Tuesday

November 21st, 2017

Insight

Former Dem Trump about to test party's patriotism

Glenn Reynolds

By Glenn Reynolds

Published May 8, 2017

Former Dem Trump about to test party's patriotism
   

Treasury Secretary Steven Mnuchin speaks as Gary Cohn, director of the U.S. National Economic Council (center) and Sean Spicer, White House press secretary (left) listen during the White House press briefing. Bloomberg photo by Andrew Harrer.

Democrats have been saying for years that we need tax increases, and that paying taxes is one of the greatest forms of patriotism. Now it looks like President Trump is going to put their beliefs to the test.

Trump's new tax plan would hit blue states hardest, by eliminating the federal deductibility of state income and property taxes. That's going to make it harder for blue states to maintain the high tax rates they've traditionally levied.

Right now, if you pay state property or income taxes, you can deduct them against your federal income taxes. In effect, it means that if you're in a high federal bracket, your state taxes may be offset by that federal deduction to the tune of 40% or more.

End the federal deduction, though, and high state taxes come straight out of taxpayers' pockets with no offset. As economist Nicole Kaeding told The Hill, by allowing deductions for state taxes, "the federal government is essentially subsidizing high tax rates in states like California and New York."

The National Journal's Ronald Brownstein calls this "an offensive against blue states," but as Brad Todd replied on Twitter, "I think what you mean is it ends imbalanced federal subsidy for big government at the local level."

I think that's right. States should be able to set their own levels of taxing and spending, but I see no reason why a Walmart cashier in Tennessee (which has no state income tax and low property taxes) should be subsidizing a hedge fund mogul in New York or a studio executive in Hollywood.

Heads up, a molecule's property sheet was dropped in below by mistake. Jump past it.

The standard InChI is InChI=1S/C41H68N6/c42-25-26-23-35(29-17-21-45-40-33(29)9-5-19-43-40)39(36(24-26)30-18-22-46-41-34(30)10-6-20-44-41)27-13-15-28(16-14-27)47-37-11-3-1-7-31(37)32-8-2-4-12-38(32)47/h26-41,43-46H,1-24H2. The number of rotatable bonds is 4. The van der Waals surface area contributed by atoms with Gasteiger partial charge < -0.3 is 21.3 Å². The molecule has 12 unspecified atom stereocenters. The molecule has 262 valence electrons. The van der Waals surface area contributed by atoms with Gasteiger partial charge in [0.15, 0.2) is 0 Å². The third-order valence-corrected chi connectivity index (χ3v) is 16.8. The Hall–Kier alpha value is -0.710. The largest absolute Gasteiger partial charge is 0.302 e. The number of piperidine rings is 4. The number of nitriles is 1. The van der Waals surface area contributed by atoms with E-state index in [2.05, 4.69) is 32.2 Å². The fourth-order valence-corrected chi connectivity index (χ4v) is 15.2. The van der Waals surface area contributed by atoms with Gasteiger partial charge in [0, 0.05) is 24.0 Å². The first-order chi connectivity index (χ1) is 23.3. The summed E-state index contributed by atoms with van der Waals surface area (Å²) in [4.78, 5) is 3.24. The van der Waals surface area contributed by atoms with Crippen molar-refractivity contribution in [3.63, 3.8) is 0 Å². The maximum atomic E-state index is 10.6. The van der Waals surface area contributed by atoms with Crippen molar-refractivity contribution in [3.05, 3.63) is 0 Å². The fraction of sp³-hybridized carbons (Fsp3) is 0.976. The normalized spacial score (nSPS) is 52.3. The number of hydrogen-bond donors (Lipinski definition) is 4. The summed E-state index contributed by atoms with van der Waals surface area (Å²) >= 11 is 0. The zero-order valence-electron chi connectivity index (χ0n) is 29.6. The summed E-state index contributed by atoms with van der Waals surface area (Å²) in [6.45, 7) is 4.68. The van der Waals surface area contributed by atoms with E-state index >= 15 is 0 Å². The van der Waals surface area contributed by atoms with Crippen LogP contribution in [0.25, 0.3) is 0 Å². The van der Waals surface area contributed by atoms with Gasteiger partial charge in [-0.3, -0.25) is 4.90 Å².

It's fine if blue states want to have higher state and local tax rates, as they do, but they shouldn't be encouraged to do so by federal tax giveaways. And it's the urban, coastal areas that have done best over the past 25 years, so it seems time for them to pay their fair share now.

In that spirit, I have a few other proposals. First, we should eliminate the mortgage interest deduction. Experts have been calling for that for years, and they're right to. The deduction was part of an ill-considered federal effort to encourage home ownership by people who could only marginally afford it, but that has backfired with the bursting of the housing bubble.

It's something that has been dubbed (not by me) Reynolds' Law: "The government decides to try to increase the middle class by subsidizing things that middle-class people have: If middle-class people go to college and own homes, then surely if more people go to college and own homes, we'll have more middle-class people.

But homeownership and college aren't causes of middle-class status; they're markers for possessing the kinds of traits - self-discipline, the ability to defer gratification, etc. - that let you enter, and stay, in the middle class. Subsidizing the markers doesn't produce the traits; if anything, it undermines them."

In addition, of course, the mortgage interest deduction encourages and perpetuates high housing prices, which ultimately make housing less, not more, affordable. It gives you bigger benefits when you make a lot of money and own an expensive home. It's essentially a transfer of money from the young, the poor, and the rural to the old, the wealthy and the urban.

There are a lot of things like this in the tax code: When tax-making powers are exercised by politicians, taxes are generally written in a way that benefits people politicians care about, who tend to be rich and powerful. A simpler tax code - such as a flat tax - would fix that, but politicians hate such proposals because they offer insufficient opportunities for graft.

But hey, paying taxes is patriotic. So I don't expect to hear any complaints from blue-staters. Right?

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Glenn Harlan Reynolds, a University of Tennessee law professor, is the author of The New School: How the Information Age Will Save American Education from Itself and is a columnist at USA TODAY.

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